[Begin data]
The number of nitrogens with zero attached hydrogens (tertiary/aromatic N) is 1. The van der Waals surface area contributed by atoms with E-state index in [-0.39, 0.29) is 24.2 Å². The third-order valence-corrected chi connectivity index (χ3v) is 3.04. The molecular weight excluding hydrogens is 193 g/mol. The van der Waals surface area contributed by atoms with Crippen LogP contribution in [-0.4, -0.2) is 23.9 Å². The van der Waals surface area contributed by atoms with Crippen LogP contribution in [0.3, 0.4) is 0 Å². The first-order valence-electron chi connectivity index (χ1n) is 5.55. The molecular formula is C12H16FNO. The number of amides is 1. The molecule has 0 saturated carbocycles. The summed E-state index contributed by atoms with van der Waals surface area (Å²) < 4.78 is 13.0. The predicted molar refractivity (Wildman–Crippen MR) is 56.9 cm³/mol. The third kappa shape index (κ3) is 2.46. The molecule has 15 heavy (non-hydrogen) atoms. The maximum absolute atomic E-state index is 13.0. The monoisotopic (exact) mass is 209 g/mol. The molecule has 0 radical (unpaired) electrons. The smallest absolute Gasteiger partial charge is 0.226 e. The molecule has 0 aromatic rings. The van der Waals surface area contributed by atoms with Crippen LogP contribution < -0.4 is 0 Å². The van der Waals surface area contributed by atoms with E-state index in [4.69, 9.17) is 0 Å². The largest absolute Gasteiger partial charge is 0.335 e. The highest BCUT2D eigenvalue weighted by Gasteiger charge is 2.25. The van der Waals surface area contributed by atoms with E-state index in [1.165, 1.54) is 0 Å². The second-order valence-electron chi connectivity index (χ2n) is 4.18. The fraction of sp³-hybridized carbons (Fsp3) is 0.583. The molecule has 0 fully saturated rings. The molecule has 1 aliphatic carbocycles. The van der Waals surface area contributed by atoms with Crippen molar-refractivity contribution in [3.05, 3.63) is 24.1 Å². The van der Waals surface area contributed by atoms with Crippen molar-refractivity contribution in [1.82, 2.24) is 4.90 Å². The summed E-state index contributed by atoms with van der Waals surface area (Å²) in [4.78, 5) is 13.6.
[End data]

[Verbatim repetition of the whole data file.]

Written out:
The number of nitrogens with zero attached hydrogens (tertiary/aromatic N) is 1. The van der Waals surface area contributed by atoms with E-state index in [-0.39, 0.29) is 24.2 Å². The third-order valence-corrected chi connectivity index (χ3v) is 3.04. The molecular weight excluding hydrogens is 193 g/mol. The van der Waals surface area contributed by atoms with Crippen LogP contribution in [-0.4, -0.2) is 23.9 Å². The van der Waals surface area contributed by atoms with Crippen LogP contribution in [0.3, 0.4) is 0 Å². The first-order valence-electron chi connectivity index (χ1n) is 5.55. The molecular formula is C12H16FNO. The number of amides is 1. The molecule has 0 saturated carbocycles. The summed E-state index contributed by atoms with van der Waals surface area (Å²) < 4.78 is 13.0. The predicted molar refractivity (Wildman–Crippen MR) is 56.9 cm³/mol. The third kappa shape index (κ3) is 2.46. The molecule has 15 heavy (non-hydrogen) atoms. The maximum absolute atomic E-state index is 13.0. The monoisotopic (exact) mass is 209 g/mol. The molecule has 0 radical (unpaired) electrons. The smallest absolute Gasteiger partial charge is 0.226 e. The molecule has 0 aromatic rings. The van der Waals surface area contributed by atoms with Crippen LogP contribution < -0.4 is 0 Å². The van der Waals surface area contributed by atoms with E-state index in [4.69, 9.17) is 0 Å². The largest absolute Gasteiger partial charge is 0.335 e. The highest BCUT2D eigenvalue weighted by Gasteiger charge is 2.25. The van der Waals surface area contributed by atoms with E-state index in [1.165, 1.54) is 0 Å². The second-order valence-electron chi connectivity index (χ2n) is 4.18. The fraction of sp³-hybridized carbons (Fsp3) is 0.583. The molecule has 0 fully saturated rings. The molecule has 1 aliphatic carbocycles. The van der Waals surface area contributed by atoms with Crippen molar-refractivity contribution in [3.05, 3.63) is 24.1 Å². The van der Waals surface area contributed by atoms with Crippen molar-refractivity contribution in [1.82, 2.24) is 4.90 Å². The summed E-state index contributed by atoms with van der Waals surface area (Å²) in [4.78, 5) is 13.6.